The daughter of one of my closest friends from college is doing a Europe Semester as part of her education through Westmont College, a fine, fairly conservative, Christian college located in Santa Barbara, California. Lynne, my friend's daughter, was in Stockholm last week and we hooked up. Knowing what it's like to be on the road, living out of a suitcase, navigating a new city and environment every 3-4 days, I thought she might enjoy being in our home, seeing our dog, having a home cooked meal, free laundry and internet access! She brought along two friends, Mary and Martina, both who grew up in the Southern California area, one of them quite close to where I actually grew up.
They were lovely, all three of them, grateful, polite and interesting.
There were several things about our visit that lingered for me. All three of the students are seeking to live out their Christian faith in a serious and intentional manner. The two kids who grew up in Southern California come from conservative, mega-church experiences and this has obviously given shape to who they are as Christians. Their moms are stay at home moms, it seems as though there may be wealth in their families or if not significant wealth, a clear, comfortable upper middle class income. Lynne's parents, my close friends, divorced several years ago, so while Lynne was raised in a conservative church in the north suburbs of Chicago, she has had some exposure to "the life is not perfect" axiom. Her mom, my buddy, has worked full-time since we graduated from college and for the past several years has sought to raise her 4 girls, along with her ex-husband, in a sane, nurturing manner. I mention this because I think the background is instructive for understanding how kids lives get shaped.
I knew early on that these girls would be pretty conservative in their views so I wasn't feeling the need to venture into the political conversation with them. But after a nice dinner and hearing a bit about their semester in Europe, Martina asked me if we were interested in the political situation. Because one of my central concerns at this point is our inability, even as, or perhaps especially as, Christians to dialogue and disagree in a civil manner, I decided to just get way out there with my views. So I simply stated, "well, this may come as a surprise to you, but we are strident Democrats." I thought Mary and Martina might have heart attacks. Lynne knew a bit about me so wasn't nearly as surprised. I honestly think in these girls young lives, I was the first pastor and committed Christian they had met who had contrary views to the ones with which they've been raised. I am quite positive that I am the first Christian Democrat they have ever met.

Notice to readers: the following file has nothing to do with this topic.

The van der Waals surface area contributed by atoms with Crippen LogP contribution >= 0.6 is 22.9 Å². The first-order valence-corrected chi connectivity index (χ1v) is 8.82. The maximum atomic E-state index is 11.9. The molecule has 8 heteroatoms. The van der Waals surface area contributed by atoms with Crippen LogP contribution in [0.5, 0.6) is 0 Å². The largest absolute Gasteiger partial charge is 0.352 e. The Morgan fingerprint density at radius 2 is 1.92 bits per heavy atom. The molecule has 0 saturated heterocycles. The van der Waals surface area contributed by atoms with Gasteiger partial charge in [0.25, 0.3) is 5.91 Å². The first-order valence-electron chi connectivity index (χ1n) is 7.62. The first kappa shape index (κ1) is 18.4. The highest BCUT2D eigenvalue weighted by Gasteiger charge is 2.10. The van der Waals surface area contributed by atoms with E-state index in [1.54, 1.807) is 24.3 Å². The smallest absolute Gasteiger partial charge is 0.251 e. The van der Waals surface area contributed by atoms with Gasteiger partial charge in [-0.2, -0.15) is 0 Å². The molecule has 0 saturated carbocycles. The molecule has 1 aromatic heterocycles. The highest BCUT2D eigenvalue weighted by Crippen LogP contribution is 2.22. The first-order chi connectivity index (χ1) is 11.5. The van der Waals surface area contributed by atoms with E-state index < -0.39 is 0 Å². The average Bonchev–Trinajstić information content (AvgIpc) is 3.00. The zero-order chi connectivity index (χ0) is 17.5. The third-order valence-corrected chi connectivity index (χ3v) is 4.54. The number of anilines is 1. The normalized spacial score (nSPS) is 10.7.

True to form, they immediately asked me about abortion and homosexuality. I explained my views on abortion, assured them that I respected their opinion on the subject, but also explained that making abortion illegal just wasn't the most important issue for me as regards the candidates. I tried to help them understand that while I think abortion is wrong, morally, I don't think it should be against the law. It was a thoughtful, civil discourse and it was neat to see it unfold. As regards homosexuality, I simply explained that I believed that the civil rights that a marriage union gives to people in our society should be extended to all people...calling it marriage or civil union is immaterial to me. The rights granted by our current system should not be disallowed for same gender couples. They pushed me a bit on both topics, which was good! I realized how long it had been since I had actually been in a face to face conversation with others who held such conservative views and for whom abortion and homosexuality are the two most important issues in shaping why someone will vote a particular way. I tried to express to them that economic issues, the war in Iraq, health care and a more fair distribution of tax cuts and benefits were much more important to me than the two aforementioned items. They listened carefully and took it all in. It was very new to them.